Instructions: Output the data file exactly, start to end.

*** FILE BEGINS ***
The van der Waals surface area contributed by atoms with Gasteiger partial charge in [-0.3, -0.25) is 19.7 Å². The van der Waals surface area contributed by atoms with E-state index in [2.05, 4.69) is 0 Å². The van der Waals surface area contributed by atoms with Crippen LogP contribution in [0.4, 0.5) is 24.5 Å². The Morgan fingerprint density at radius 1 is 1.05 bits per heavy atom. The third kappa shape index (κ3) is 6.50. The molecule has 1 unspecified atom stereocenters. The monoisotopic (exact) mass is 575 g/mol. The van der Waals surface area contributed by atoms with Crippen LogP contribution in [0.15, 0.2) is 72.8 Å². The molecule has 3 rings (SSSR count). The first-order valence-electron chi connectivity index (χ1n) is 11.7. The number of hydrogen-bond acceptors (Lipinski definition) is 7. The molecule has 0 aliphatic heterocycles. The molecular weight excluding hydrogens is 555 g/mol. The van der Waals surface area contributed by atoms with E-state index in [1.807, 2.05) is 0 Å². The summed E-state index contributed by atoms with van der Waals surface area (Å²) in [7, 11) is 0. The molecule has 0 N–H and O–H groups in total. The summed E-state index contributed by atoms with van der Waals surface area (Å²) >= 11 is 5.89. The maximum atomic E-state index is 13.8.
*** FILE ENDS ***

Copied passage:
The van der Waals surface area contributed by atoms with Gasteiger partial charge in [-0.3, -0.25) is 19.7 Å². The van der Waals surface area contributed by atoms with E-state index in [2.05, 4.69) is 0 Å². The van der Waals surface area contributed by atoms with Crippen LogP contribution in [0.4, 0.5) is 24.5 Å². The Morgan fingerprint density at radius 1 is 1.05 bits per heavy atom. The third kappa shape index (κ3) is 6.50. The molecule has 1 unspecified atom stereocenters. The monoisotopic (exact) mass is 575 g/mol. The van der Waals surface area contributed by atoms with Crippen LogP contribution in [0.15, 0.2) is 72.8 Å². The molecule has 3 rings (SSSR count). The first-order valence-electron chi connectivity index (χ1n) is 11.7. The number of hydrogen-bond acceptors (Lipinski definition) is 7. The molecule has 0 aliphatic heterocycles. The molecular weight excluding hydrogens is 555 g/mol. The van der Waals surface area contributed by atoms with E-state index in [1.807, 2.05) is 0 Å². The summed E-state index contributed by atoms with van der Waals surface area (Å²) in [7, 11) is 0. The molecule has 0 N–H and O–H groups in total. The summed E-state index contributed by atoms with van der Waals surface area (Å²) >= 11 is 5.89. The maximum atomic E-state index is 13.8.